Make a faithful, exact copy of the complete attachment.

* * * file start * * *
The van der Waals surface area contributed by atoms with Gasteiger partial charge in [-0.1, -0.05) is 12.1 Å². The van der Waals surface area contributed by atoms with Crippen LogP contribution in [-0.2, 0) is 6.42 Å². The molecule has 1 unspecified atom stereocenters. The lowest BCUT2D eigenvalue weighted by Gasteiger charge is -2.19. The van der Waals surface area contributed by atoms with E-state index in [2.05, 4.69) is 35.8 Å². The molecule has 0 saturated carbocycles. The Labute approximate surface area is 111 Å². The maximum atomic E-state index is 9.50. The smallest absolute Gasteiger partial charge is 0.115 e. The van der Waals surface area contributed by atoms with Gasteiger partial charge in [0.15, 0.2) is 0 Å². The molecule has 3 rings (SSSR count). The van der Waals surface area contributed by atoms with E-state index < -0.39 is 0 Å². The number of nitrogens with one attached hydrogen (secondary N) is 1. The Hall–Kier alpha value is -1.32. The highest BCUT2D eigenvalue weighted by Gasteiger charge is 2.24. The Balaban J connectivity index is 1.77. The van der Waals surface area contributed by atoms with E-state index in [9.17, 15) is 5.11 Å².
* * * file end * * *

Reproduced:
The van der Waals surface area contributed by atoms with Gasteiger partial charge in [-0.1, -0.05) is 12.1 Å². The van der Waals surface area contributed by atoms with Crippen LogP contribution in [-0.2, 0) is 6.42 Å². The molecule has 1 unspecified atom stereocenters. The lowest BCUT2D eigenvalue weighted by Gasteiger charge is -2.19. The van der Waals surface area contributed by atoms with E-state index in [2.05, 4.69) is 35.8 Å². The molecule has 0 saturated carbocycles. The Labute approximate surface area is 111 Å². The maximum atomic E-state index is 9.50. The smallest absolute Gasteiger partial charge is 0.115 e. The van der Waals surface area contributed by atoms with Gasteiger partial charge in [0.15, 0.2) is 0 Å². The molecule has 3 rings (SSSR count). The van der Waals surface area contributed by atoms with E-state index < -0.39 is 0 Å². The number of nitrogens with one attached hydrogen (secondary N) is 1. The Hall–Kier alpha value is -1.32. The highest BCUT2D eigenvalue weighted by Gasteiger charge is 2.24. The Balaban J connectivity index is 1.77. The van der Waals surface area contributed by atoms with E-state index in [9.17, 15) is 5.11 Å².